Entrepreneur and Dragons' Den star Doug Richard has urged the government to improve the standards for apprenticeships to help deliver skills and qualifications of "tangible value" to workers and employers.
In a report written by Richard, he recommended the introduction of a new work-based programme to support entry into employment, to replace Level 2 apprenticeships.
Apprenticeships should also be redefined, with one qualification for each occupation, and everyone on a programme should reach a good level in English and Maths.
"With myriad learning experiences which are currently labelled as apprenticeships, we risk losing sight of the core features of what makes apprenticeships work," he said.
"My conclusion is that we need to look again at what it means to be an apprentice and what it means to offer an apprenticeship as an employer. Apprenticeships need to be high quality training with serious kudos and tangible value both to the apprentice and the employer."
Richard also called for attractive tax credits or other financial incentives to help employers pay for the apprenticeships. This, he says, will create a closer relationship between employers and training providers, as employers will be able to pay providers directly for apprenticeship training.
Neil Carberry, CBI director for employment and skills policy, welcomed the report and agreed with its sentiment that apprenticeships should carve a route into a career.
He also welcomed the notion that employers should have a greater say in apprenticeship design and be put "in the driving seat" to help ensure the training is better aligned to the needs of industry and future job creation.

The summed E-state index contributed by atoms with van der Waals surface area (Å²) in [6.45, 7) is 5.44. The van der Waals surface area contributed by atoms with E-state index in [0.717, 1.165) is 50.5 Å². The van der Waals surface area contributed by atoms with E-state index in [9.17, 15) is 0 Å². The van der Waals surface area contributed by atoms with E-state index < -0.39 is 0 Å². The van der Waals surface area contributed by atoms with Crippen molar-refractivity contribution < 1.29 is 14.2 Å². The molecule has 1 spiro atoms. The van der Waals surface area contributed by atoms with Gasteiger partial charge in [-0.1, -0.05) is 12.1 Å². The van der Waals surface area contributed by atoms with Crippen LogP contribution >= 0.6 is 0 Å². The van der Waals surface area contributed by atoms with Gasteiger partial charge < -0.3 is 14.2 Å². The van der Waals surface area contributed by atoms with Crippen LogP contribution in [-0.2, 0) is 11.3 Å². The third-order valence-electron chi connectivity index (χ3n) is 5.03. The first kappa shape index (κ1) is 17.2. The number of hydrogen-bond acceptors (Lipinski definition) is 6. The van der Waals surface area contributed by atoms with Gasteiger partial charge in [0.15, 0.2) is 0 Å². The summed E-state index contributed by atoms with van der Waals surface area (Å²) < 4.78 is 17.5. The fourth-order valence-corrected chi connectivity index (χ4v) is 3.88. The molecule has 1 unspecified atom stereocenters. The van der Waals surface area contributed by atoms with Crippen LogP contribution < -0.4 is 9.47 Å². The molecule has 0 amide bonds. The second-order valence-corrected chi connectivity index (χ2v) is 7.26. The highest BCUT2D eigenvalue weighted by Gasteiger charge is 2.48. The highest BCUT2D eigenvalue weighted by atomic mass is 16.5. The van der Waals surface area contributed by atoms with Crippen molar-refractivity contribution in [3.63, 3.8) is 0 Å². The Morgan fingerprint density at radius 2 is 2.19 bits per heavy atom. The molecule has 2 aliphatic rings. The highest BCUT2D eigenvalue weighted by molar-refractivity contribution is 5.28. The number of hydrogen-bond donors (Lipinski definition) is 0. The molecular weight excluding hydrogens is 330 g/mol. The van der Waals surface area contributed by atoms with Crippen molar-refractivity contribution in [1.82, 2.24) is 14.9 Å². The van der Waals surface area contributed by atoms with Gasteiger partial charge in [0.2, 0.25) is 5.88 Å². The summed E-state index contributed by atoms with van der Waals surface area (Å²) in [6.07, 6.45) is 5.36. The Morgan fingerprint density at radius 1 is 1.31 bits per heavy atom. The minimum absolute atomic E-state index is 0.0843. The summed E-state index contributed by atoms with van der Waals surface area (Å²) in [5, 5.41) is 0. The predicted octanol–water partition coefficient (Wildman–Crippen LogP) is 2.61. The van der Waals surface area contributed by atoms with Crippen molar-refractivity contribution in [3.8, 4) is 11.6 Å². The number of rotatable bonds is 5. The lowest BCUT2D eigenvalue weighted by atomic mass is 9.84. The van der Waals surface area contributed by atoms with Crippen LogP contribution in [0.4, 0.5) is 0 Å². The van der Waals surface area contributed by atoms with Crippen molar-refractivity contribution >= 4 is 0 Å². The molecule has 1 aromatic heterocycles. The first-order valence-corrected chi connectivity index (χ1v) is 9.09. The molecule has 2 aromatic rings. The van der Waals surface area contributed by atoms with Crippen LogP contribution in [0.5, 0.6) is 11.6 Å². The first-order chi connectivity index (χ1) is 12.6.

“To make sure that all firms can access the training they need, it’s rightly recognised that we need a simple, accessible funding system, and businesses will welcome the idea of a skills tax credit," he added.
John Walker, national chairman for the Federation of Small Businesses, was also positive.
“We warmly welcome the Richard Review and the direction of the recommendations. "It is now key that the findings of this review, the Holt review and the BIS select committee are considered as a whole by government and for a single combined response published that considers the whole landscape," he said.
"Ad hoc changes cannot continue to be made. Future changes must be strategic and create a system for the long-term."
The report's also been welcomed by education secretary Michael Gove, who said it was vital for qualifications and assessments involved in apprenticeships to be rigorous, trusted, and give employers confidence in the ability of their apprentices.
Ministers are expected to respond formally to the Richard Review paper in the new year.
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